From a pastor on the Oversight Committee, with the power of career life or death: ‘Simon, you’re taking pot-shots at me, and I’m always having to run for cover!’ Implication: wait, what? I’m making you feel like a target? Whaaat?
From a pastor on the CIC: ‘You should have submitted to the process, then maybe we would have done right by you. Maybe.’ Read: well, since we didn’t actually read or interact with any of the documentation,* we can’t really discuss our conduct or whether you deserved any of this, but I know we didn’t like your attitude, which consisted of asking us to explain ourselves, so I can excuse us from any accountability based on that–that you made us uncomfortable and therefore weren’t submitting (to the process). Being ‘cooperative’ here means, ‘don’t say anything, let them fumble about in the darkness and destroy you, because that’s what they’re there to do, apparently–some kind of a job, regardless of whether they do it well.’
[*The documentation addressed to the CIC from mid-September to the time of the pastor’s complaint about the overwhelming amount of written communication consists of:
–1 overview letter sent 15 September 2016, 3 pages, along with a supporting document recounting incidents with the Oversight Committee, 3 1/2 pages.
–1 follow-up letter sent 17 October 2016, 2 pages.
–1 letter as an addendum that of the 17th, sent 31 October, 2 pages.
–1 essay on the Star Chamber, sent 4 November (ST was at that point unaware that the OC had recommended to the CIC that he be defrocked, and that the CIC was meeting that very day to discuss this), 3 pages.
–1 letter sent 7 November, 2 1/2 pages.
Depending on how you want to count them, it’s 5 or 6 documents, up to a total of 16 pages, sent over the course of almost 2 months, roughly 53 days. 16/53=.3018, or, less than 1/3 page per day. Maybe 2 paragraphs or so, required of men who on paper have the obligation to ‘handle’ this rather weighty matter. But they were overwhelmed, dontcha know…
Of course, it’s hard to be overwhelmed by something you haven’t even looked at; back in the autumn, regarding the key initial documents from mid-September, at least 3 of the 5 men admitted to not having read them (I think it’s 3. I suppose the guy who wouldn’t return any phone calls, texts or emails could have read them…we’ll just never know, like whether there was a second gunman on the Grassy Knoll). See truth 6 below. These 16 pages, I might add, are not in small font, nor do they have narrow margins. One wonders how the sermon-writers on the committees who did read all, let alone any, of these 16 pages, and found it particularly arduous, approach a biblical commentary; on the flipside, if the laymen on the committee can’t read, what exactly are they doing on the committees?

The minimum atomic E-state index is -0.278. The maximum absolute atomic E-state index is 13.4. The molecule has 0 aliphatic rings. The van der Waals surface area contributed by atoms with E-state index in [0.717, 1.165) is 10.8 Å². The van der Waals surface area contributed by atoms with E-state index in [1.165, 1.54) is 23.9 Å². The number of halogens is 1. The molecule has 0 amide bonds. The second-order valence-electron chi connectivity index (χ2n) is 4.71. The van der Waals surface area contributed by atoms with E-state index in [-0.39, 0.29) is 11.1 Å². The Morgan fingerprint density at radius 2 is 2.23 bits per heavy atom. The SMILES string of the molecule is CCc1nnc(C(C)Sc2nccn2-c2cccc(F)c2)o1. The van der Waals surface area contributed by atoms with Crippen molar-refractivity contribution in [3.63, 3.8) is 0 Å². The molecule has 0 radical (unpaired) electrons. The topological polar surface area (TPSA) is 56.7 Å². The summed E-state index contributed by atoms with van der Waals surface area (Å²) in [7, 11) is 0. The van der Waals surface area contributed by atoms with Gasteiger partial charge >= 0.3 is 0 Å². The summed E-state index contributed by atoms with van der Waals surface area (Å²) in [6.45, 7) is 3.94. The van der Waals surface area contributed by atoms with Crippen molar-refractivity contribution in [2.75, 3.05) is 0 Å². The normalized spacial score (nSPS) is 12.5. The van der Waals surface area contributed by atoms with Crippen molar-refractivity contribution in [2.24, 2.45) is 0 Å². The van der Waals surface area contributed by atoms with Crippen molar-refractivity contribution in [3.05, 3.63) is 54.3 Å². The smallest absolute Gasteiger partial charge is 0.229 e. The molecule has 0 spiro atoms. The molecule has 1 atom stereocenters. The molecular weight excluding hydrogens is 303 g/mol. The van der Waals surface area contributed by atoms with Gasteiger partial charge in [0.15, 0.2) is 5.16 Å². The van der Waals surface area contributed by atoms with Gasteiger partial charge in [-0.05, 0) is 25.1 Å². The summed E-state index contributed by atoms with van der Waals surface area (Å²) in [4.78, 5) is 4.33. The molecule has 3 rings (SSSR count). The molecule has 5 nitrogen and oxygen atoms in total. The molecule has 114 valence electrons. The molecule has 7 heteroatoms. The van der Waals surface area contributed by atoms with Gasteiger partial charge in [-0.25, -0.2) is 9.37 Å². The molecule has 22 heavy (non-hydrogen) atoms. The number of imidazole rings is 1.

My reaction though is that 16 pages over two months seems like a lot to them because they themselves don’t write, so writing substantial (grammatically correct as well as articulate, strikingly so when compared with samples of their writing) amounts of material doesn’t seem to them normal. And of course, if they don’t take this situation all that seriously, writing that amount of material will also be to them very inconvenient. Because not only may they not be writers, but also, they likely are not regular (certainly not close) readers of text that requires significant (and continuous) mental engagement.
Excerpts of these letters may be included as evidence in the future.]
Fifth, inability to hear anything that contradicts preconceived notions about what happened, or who someone is. This is connected to point three in Exposure, pt.1. I don’t feel I’m yet in a position to explore this point at length, though I’m sure it is at the heart of what went on in 2016. People heard the testimony of the church visitors at the Classis Meeting in December 2015, heard Simon Templar and 42 (for instance) maligned and marginalized by others, while the two of them went unheard, and that pre-empted any future objective hearing (see the next ‘truth’). This helped to create a conspiracy–often an unwitting one, the people in it are so clueless.
I’m registered to take a course on the psychological aspects of approaches to evidence in March; I’m hoping this will help me to shed some light on why there’s so much selective listening and deafness going on in classis Northern Michigan. Though I can say that there is some evidence of either closed-mindedness or intellectual laziness, since there has still been ZERO interaction with yours truly about this blog…